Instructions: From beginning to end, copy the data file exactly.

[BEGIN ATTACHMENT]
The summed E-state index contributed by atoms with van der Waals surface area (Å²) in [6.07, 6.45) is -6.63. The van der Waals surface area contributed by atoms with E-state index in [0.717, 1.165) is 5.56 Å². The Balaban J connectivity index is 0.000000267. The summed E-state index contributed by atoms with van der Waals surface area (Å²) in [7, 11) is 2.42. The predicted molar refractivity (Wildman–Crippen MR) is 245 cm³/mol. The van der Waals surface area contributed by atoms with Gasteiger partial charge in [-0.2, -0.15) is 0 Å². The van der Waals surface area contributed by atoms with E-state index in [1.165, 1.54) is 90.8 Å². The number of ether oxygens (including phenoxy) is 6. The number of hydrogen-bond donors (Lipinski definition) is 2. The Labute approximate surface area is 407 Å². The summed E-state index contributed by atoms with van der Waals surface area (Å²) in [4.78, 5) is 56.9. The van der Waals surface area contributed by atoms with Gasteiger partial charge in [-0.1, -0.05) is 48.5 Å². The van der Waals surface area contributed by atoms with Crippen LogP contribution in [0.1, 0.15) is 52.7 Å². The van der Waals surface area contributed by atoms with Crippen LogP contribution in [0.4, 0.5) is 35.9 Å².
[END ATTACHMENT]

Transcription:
The summed E-state index contributed by atoms with van der Waals surface area (Å²) in [6.07, 6.45) is -6.63. The van der Waals surface area contributed by atoms with E-state index in [0.717, 1.165) is 5.56 Å². The Balaban J connectivity index is 0.000000267. The summed E-state index contributed by atoms with van der Waals surface area (Å²) in [7, 11) is 2.42. The predicted molar refractivity (Wildman–Crippen MR) is 245 cm³/mol. The van der Waals surface area contributed by atoms with Gasteiger partial charge in [-0.2, -0.15) is 0 Å². The van der Waals surface area contributed by atoms with E-state index in [1.165, 1.54) is 90.8 Å². The number of ether oxygens (including phenoxy) is 6. The number of hydrogen-bond donors (Lipinski definition) is 2. The Labute approximate surface area is 407 Å². The summed E-state index contributed by atoms with van der Waals surface area (Å²) in [4.78, 5) is 56.9. The van der Waals surface area contributed by atoms with Gasteiger partial charge in [-0.1, -0.05) is 48.5 Å². The van der Waals surface area contributed by atoms with Crippen LogP contribution in [0.1, 0.15) is 52.7 Å². The van der Waals surface area contributed by atoms with Crippen LogP contribution in [0.4, 0.5) is 35.9 Å².